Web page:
Or 'how we went quilting together and greatly confused everyone by wearing matching hand knit socks'
I've been a lax blogger again of late; long working hours and a renewed if unwilling interest in the gym have been eating into my time and whilst long business trips can be quite productive on the knitting front (there's only so much work you can carry to do on the train), I don't have the facility to blog on the move which is probably a good thing! Trust me, you haven't missed much. I've been knitting with Cocoon and I love it!
However, Saturday was one of those days that goes in the diary in a bright happy colour, usually with smiley faces and a big arrow pointing at it. Way back in the summer, when Christmas was still a snowflake in St Nick's eye, Mandy suggested that we both go on a course to learn to make quilted Christmas tree skirts. As I require no more than the barest whisper of persuasion to do anything crafty I signed up straight away and started to look forward to it.
Saturday morning dawned bright and chilly as I loaded up the sewing machine and set forth on our great adventure.
In short, we had a wonderful time. There were three of us on the course, Mandy and myself and to my very great delight, R, a friend from church so the day was full of easy banter as well as the usual furrowed brows and deep concentration associated with learning anything new. It made the day even more fun; some courses can be wonderful in terms of learning but rather stilted on the conversation front as no-one knows anyone else - this was the best of both and the perfect antidote to a busy week.
And to top it all, my sewing machine decided to co-operate and played nicely all day, a distinct change from its usual inferiority complex induced sulkiness when it hears other machines doing clever electronic things!
I didn't have my camera there on the day so I have Mandy to thank for our "in progress" shot. This is what we had achieved by the end of the day:
Pretty much a tree skirt between the three of us. Mine is the top left, Mandy's the bottom left and R's is the one on the right with the wonderful red tree.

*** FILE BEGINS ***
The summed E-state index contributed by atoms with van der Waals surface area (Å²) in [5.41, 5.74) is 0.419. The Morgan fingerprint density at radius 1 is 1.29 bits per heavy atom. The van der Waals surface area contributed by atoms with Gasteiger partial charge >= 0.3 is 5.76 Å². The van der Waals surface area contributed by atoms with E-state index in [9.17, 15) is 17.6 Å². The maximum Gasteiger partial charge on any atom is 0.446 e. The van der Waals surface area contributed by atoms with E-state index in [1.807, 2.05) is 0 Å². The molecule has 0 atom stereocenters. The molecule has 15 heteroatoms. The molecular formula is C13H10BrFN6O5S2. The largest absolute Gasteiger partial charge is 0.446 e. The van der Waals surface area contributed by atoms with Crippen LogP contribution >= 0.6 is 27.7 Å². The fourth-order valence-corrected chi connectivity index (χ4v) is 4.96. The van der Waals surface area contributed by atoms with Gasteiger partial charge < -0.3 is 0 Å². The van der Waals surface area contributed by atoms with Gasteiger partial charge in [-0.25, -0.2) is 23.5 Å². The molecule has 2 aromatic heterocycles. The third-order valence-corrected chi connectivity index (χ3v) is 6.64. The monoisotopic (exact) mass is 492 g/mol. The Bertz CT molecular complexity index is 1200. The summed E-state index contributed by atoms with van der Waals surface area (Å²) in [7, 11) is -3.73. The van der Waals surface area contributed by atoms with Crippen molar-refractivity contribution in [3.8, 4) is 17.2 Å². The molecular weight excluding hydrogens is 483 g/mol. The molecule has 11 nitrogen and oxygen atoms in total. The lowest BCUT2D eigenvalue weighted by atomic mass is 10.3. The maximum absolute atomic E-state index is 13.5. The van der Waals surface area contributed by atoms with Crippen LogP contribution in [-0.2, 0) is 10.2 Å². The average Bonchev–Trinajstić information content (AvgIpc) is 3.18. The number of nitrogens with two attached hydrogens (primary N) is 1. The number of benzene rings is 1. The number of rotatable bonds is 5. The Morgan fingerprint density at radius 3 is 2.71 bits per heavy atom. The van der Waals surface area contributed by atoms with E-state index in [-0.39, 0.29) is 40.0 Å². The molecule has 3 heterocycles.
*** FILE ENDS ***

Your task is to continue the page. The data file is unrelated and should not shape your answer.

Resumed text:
I came home having quilted and appliqued all of the panels, just needing to put them all together and put the binding on, and on Sunday afternoon it looked like this:
You can't see the fabrics in great detail in these pictures; the cream is covered with gold stars, the main green is mistletoe and the trees are showered with more gold stars.
I couldn't find any red with stars that matched the colours so it's gold sprinkles instead. The whole thing shimmers in the sunlight, and a few points of the trees have background stars right at the tip, as if they're dangling off the branches.
It's really very serene for me, I'm so often all about the crazy wonderful brights but I was obviously in a very chilled out mood with the sewing and the good company!
The pattern that we were following had a series of small christmas presents to applique underneath the tree and although I cut out a dozen or so presents and played around with the placement underneath each tree, the colours just didn't look right so I left them off - I suspect there may be a few fabric present tags on Christmas presents this year though - I'm not letting all of that cutting out go to waste!
The final job was the binding - machine sewn with zig zag stitches in gold, rather than the usual slip stitching which given the length involved turned out to be a wonderful treat, and adds a bit of glitz to the edges.
If you'll excuse the flash photography, my tree skirt can be unveiled:
And with the all important label on the back
I've also embroidered the date underneath - I can't decide whether to just have the date I made it, or think about embroidering a year on every year that we use it - only time and my inclination for embroidery in 2010 will tell.
All the fabrics came from Quilter's Den in Warwick and I have no idea who made any of them or what they were called - I just picked the ones I liked.
And last but not least, those matching socks:
Spey Valley socks by Nancy Bush in Misti Alpaca sock yarn in Taos - perfect x 2
Whose feet are whose?